Many of the photos that I have posted on my blog do not do justice to the real thing. And here is where it is the truest of all: Meteora (Mehteh-ora).
This crowning glory of Central Greece is located in the Plain of Thessaly. These natural pillars and rock formations were formed 60 million years ago as the earth pushed through a lake; natural elements formed the boulders over the years to what they look like today. This UNESCO World Heritage Site is a must see for everyone!
Worth the Drive
We exit the main road coming up from Ioannina, and begin a downward drive curving around a mountain. Each time we get to a straight road we think we have arrived but no!… another climb up another mountain, through twisting roads where each bend takes up and around once more. This happens over and over again. It takes about 45 minutes before we hit the main town at the base of Meteora. Beautiful scenery, true – but those roads are so narrow, we traveled slowly because you never knew what was coming around the corner. Whatever it might be, it may not be small enough for both of us to pass each other at the same time!
Before you enter the town of Kalambaka, you see Meteora in the distance and as you get closer and closer, the towering formations look over the city, standing guard over it with its magnificent presence. This good size town offers great hotels, shops and restaurants; three central squares form the Kentro (the center) and you have endless choices for a snack, a kaffe or a meal. And, no matter where you go, where you sit, where you walk, the rock formations are in full view and they are spell binding. Photo ops galore! Just stop anywhere and you are guaranteed a magnificent sight of the pillars and the monasteries built on top of them.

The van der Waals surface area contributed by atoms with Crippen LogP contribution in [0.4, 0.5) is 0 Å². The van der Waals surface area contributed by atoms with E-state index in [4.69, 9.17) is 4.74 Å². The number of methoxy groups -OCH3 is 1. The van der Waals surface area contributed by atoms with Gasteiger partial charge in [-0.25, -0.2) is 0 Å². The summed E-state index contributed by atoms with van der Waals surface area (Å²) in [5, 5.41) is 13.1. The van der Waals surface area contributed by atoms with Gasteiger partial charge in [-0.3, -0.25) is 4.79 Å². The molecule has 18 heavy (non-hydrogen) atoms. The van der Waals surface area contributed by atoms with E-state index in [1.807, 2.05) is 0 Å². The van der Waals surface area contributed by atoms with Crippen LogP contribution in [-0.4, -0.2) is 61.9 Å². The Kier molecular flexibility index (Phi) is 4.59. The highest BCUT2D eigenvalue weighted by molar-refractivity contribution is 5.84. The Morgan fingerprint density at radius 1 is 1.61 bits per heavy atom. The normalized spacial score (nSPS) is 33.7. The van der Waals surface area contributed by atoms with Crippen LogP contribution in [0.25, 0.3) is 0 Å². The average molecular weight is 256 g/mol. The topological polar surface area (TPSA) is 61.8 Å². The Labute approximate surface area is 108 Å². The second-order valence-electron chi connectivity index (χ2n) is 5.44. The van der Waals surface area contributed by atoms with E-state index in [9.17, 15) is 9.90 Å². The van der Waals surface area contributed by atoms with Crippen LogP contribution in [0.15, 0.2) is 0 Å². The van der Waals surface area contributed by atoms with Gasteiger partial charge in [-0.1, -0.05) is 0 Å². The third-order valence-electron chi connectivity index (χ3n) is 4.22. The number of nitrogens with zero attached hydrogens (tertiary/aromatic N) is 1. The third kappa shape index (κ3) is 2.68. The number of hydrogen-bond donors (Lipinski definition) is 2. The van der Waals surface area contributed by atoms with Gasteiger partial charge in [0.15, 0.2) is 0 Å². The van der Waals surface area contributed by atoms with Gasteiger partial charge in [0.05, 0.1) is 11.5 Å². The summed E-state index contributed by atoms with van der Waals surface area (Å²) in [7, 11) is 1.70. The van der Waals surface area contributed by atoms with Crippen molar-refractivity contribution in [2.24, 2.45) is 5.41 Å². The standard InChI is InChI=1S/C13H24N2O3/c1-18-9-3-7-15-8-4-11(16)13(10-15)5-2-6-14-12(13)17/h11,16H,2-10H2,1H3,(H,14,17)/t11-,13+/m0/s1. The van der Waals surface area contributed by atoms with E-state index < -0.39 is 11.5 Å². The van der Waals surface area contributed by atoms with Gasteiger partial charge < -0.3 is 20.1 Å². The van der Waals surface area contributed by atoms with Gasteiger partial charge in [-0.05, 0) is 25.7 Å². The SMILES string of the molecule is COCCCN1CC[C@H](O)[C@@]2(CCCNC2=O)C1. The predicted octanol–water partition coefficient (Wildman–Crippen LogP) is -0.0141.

Of the original twenty-four monasteries existing in the sixteenth century to serve the Eastern Orthodox Church, only six are functioning today housing about 50 monks and nuns. Most of them are open to the public and we booked a tour to get up there and visit them. You can certainly drive up there yourself and enter the monasteries that are open on any given day, but we wanted a tour to give us a break from diving and more importantly, to tell us more of the history of Meteora.
We visited three monasteries; the first one required a climb of over 300 steps in various configurations to climb up and then climb done. I hesitated at first, but then figured “when am I going to do this again?” so I set out and did it! Naturally, it was slow moving for me – but people were kind and moved around me and some also offered help when I stopped to take a breather. Once up there, I was grateful that I made it – so much to see and absorb about monastic life both in ancient times and life for them today. The most fascinating site was the window with the pulley. This was used up until not so long ago to hoist up the monks and the packages brought back to the monastery. This prevented not only the enemy from coming up but any curious person as well. Looking down from this window, you see just how high up you are and realize that being hoisted up in a basket was not for the faint hearted!
No Looking Back
Folklore, myth or true story – nobody is really sure. Women were never allowed to climb the rocks and certainly not allowed in any of the monasteries. But, back, a few centuries ago, one of the major monasteries and its entire pillar caught on fire. Most of the men of Kalambaka were out in the surrounding fields, kilometers away; some were away from the town itself serving in the army or taking care of other necessities. The women began a water brigade, from the water source in the town all the way up the rocks and into the monastery – when the fire was put out, it was too late. Once they let them in, they could never not let them in again! One can never underestimate the power of women – then and now. 😊
I’ve posted several photos here – they do not adequately reflect the majestic beauty of this area. You must see this place in person to experience the spectacular and striking views of Meteora!
Take out your bucket list and add this site right now!
Retire well, Helene
All Photos of Meteora From the Personal Collection of Helene and Zaf
For additional information about Greece, please visit: www.greektravel.com